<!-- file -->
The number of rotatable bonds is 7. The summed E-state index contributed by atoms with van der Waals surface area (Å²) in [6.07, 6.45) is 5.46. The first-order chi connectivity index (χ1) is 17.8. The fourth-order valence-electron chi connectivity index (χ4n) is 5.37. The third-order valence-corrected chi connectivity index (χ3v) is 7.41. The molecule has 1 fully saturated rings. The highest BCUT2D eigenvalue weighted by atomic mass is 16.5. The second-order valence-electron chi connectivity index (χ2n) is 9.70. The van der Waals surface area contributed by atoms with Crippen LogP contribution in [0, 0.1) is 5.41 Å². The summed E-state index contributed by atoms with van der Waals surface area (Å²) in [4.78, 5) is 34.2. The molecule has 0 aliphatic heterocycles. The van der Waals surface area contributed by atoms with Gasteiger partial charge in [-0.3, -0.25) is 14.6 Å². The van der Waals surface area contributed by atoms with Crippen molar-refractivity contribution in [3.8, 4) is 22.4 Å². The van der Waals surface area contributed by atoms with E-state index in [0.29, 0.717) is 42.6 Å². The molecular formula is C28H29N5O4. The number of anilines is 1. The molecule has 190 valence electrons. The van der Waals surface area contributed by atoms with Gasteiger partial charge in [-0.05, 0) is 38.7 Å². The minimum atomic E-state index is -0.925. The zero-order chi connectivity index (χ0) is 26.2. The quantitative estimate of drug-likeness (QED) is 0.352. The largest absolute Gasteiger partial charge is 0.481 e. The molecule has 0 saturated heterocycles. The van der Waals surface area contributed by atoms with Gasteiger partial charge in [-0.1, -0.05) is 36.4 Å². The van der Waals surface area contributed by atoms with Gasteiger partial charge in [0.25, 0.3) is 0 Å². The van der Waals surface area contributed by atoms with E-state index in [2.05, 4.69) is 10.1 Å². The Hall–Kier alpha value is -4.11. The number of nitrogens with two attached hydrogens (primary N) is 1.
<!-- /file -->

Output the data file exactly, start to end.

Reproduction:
The number of rotatable bonds is 7. The summed E-state index contributed by atoms with van der Waals surface area (Å²) in [6.07, 6.45) is 5.46. The first-order chi connectivity index (χ1) is 17.8. The fourth-order valence-electron chi connectivity index (χ4n) is 5.37. The third-order valence-corrected chi connectivity index (χ3v) is 7.41. The molecule has 1 fully saturated rings. The highest BCUT2D eigenvalue weighted by atomic mass is 16.5. The second-order valence-electron chi connectivity index (χ2n) is 9.70. The van der Waals surface area contributed by atoms with Crippen LogP contribution in [0, 0.1) is 5.41 Å². The summed E-state index contributed by atoms with van der Waals surface area (Å²) in [4.78, 5) is 34.2. The molecule has 0 aliphatic heterocycles. The van der Waals surface area contributed by atoms with Gasteiger partial charge in [-0.3, -0.25) is 14.6 Å². The van der Waals surface area contributed by atoms with Crippen molar-refractivity contribution in [3.8, 4) is 22.4 Å². The van der Waals surface area contributed by atoms with E-state index in [0.29, 0.717) is 42.6 Å². The molecular formula is C28H29N5O4. The number of anilines is 1. The molecule has 190 valence electrons. The van der Waals surface area contributed by atoms with Gasteiger partial charge in [-0.05, 0) is 38.7 Å². The minimum atomic E-state index is -0.925. The zero-order chi connectivity index (χ0) is 26.2. The quantitative estimate of drug-likeness (QED) is 0.352. The largest absolute Gasteiger partial charge is 0.481 e. The molecule has 0 saturated heterocycles. The van der Waals surface area contributed by atoms with Gasteiger partial charge in [-0.1, -0.05) is 36.4 Å². The van der Waals surface area contributed by atoms with Gasteiger partial charge in [0.25, 0.3) is 0 Å². The van der Waals surface area contributed by atoms with E-state index in [2.05, 4.69) is 10.1 Å². The Hall–Kier alpha value is -4.11. The number of nitrogens with two attached hydrogens (primary N) is 1.